Daniel Indiviglio at The Atlantic:
The financial reform debate will go on. A motion to limit debate and consider the Senate’s regulation bill as is failed this afternoon, by a vote of 57 to 42. It needed 60 votes to pass. What went wrong? Two Democrats broke with their party.
In fact, two Republicans voted for the motion — the Senators from Maine Susan Collins and Olympia Snowe. All other republicans voted against it. But with 59 seats, Democrats only actually needed one Republican to defect, so those two should have been plenty. That means Democrats have their own party to blame for preventing the bill from moving forward.
Two Democrats were responsible for the bill failing: Sen. Maria Cantwell (WA) and Sen. Russ Feingold (WI). Majority Leader Harry Reid (D-NV) also voted against the motion, but did so for the procedural purpose of being able to call it back up later. Arlen Specter (D-PA) did not vote.
So why did Cantwell vote ‘no’? She had actually already threatened to do so if her amendment was not heard. It wasn’t. Her proposal would reinstate Glass-Steagall, which forbid retail banks from certain investment banking activities. She made good on her promise. After the vote, she began speaking in favor of her amendment on the Senate floor.
David Dayen at Firedoglake, earlier in the day:
I’ve been using a #lordofthefliesonthesenatefloor hashtag to discuss the Wall Street reform bill today, and I think it accurately describes what’s going on. Basically, Harry Reid tried to line up a cloture vote today to end debate, and he got buy-off from the center-right, with Ben Nelson and Susan Collins agreeing to vote for it. But the haphazard nature of the amendments process, with Republicans blocking consumer-friendly strengthening amendments at the last minute, has made some Democrats furious. Reid tried to set up a few amendment votes before cloture, but Carl Levin objected because the Merkley-Levin amendment (the Volcker rule) wasn’t among them. The Democrats took it offline, heading to a caucus meeting to figure this out.
Ben Frumin at Talking Points Memo:
Also today, TPMDC confirmed that Sen. Chris Dodd (D-CT) plans to drop his push to weaken derivatives reform.
Late Update: Feingold has released the following statement explaining his “no” vote, saying that “Ending debate on the bill is finishing before the job is done.”
After thirty years of giving in to the wishes of Wall Street lobbyists, Congress needs to finally enact tough reforms to prevent Wall Street from driving our economy into the ditch again. We need to eliminate the risk posed to our economy by ‘too big to fail’ financial firms and to reinstate the protective firewalls between Main Street banks and Wall Street firms. Unfortunately, these key reforms are not included in the bill. The test for this legislation is a simple one – whether it will prevent another financial crisis. As the bill stands, it fails that test. Ending debate on the bill is finishing before the job is done.Later Update: After the vote, Reid told reporters that “a Senator broke his word with me.” He didn’t name names.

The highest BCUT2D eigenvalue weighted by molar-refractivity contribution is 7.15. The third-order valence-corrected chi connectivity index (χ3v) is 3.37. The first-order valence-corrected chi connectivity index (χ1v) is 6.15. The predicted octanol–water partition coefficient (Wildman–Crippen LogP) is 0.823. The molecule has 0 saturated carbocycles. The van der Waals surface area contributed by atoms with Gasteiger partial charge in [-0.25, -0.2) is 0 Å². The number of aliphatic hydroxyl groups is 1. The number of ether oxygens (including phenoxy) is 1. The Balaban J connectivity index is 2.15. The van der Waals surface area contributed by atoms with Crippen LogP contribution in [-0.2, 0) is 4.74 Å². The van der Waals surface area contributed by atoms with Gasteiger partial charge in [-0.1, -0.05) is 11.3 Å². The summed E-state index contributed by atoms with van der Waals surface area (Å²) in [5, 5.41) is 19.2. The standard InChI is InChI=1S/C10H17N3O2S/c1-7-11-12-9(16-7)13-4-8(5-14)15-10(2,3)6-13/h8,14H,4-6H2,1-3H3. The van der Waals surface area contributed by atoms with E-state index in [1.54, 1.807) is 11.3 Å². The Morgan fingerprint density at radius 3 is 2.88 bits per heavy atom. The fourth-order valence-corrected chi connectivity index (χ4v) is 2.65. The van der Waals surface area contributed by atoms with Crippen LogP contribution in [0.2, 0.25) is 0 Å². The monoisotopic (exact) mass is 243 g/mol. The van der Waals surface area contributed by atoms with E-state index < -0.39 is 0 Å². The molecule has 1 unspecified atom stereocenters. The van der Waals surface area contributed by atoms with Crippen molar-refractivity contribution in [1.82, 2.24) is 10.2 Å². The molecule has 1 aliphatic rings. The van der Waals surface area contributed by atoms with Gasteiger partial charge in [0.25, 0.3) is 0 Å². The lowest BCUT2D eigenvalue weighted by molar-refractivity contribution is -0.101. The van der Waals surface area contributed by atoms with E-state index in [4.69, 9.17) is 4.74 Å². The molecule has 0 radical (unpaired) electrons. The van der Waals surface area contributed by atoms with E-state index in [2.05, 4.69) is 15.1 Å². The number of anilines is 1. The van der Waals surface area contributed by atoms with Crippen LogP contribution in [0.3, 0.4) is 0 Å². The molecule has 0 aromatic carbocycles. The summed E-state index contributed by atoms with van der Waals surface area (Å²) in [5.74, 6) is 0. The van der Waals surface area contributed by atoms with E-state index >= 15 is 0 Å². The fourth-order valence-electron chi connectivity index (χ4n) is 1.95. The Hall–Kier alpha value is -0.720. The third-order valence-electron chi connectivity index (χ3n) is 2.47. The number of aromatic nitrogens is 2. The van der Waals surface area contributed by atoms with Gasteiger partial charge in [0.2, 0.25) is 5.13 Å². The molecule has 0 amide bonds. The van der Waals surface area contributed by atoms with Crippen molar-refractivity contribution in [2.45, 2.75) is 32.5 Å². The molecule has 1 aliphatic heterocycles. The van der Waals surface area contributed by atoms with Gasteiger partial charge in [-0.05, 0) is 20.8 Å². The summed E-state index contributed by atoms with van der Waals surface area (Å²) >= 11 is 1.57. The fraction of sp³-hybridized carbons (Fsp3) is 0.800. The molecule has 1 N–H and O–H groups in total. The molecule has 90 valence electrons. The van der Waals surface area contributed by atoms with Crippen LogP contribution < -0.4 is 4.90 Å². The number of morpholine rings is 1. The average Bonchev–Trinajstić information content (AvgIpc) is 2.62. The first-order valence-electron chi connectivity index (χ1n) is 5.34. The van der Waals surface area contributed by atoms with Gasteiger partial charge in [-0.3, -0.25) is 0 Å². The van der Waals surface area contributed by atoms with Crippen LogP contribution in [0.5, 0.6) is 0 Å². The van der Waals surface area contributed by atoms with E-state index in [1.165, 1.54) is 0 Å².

Katherine Mangu-Ward at Reason:
The Senate is voting on whether to limit debate and amendments to the financial reform bill right now. Go watch the roll call with the Sunlight Foundation folks, who are annotating the vote with info about campaign contributions and personal asset statements, and offering handy explainer chats for those not in the habit of watching CSPAN for fun.
UPDATE: 57 votes for cloture. Motion fails. The debate continues.
UPDATE 2: Nope. They’re voting again!
UPDATE 3: Nope again. More yammering and then a quorum call.
Michael Hirsch at Newsweek:
The Democrats’ inability to get the needed 60 votes for “cloture” was yet more evidence of a worsening state of disunity and confusion in the party. It was also only the latest evidence of what happens when the White House, which purports to champion tough reform of Wall Street, leaves all the hard dealing to legislators.
Before getting to what that means, it’s worth saying why Reid wants to move to a final vote. The answer is floor time. Next week, the Senate is scheduled to take up the next war supplemental, which will have funding both for Iraq and Afghanistan and also for various disaster-relief efforts, and it will take up a bill to extend economic supports for the jobless. If the Senate doesn’t finish financial regulation this week, it probably can’t do those bills next week because the GOP’s routine filibusters mean that each vote will require days of floor time. And the plan, as of now, is for the Senate to adjourn come Memorial Day. Of course, the Senate could just choose to work past memorial Day, which would solve the problem of floor time.
As for what happens now, debate on financial regulation will continue. More amendments will be considered, at least if Democrats and Republicans can come to an agreement on whether to consider them. And another cloture vote will have to be called. That might be bad for the Senate schedule, but it’s probably good for the bill. This is the rare process in which the amendments are making the legislation substantially better. If the Senate has to work over Memorial Day to accommodate that process, so be it.
UPDATE: And today, the bill passes. Max Fisher at The Atlantic with the early reactions.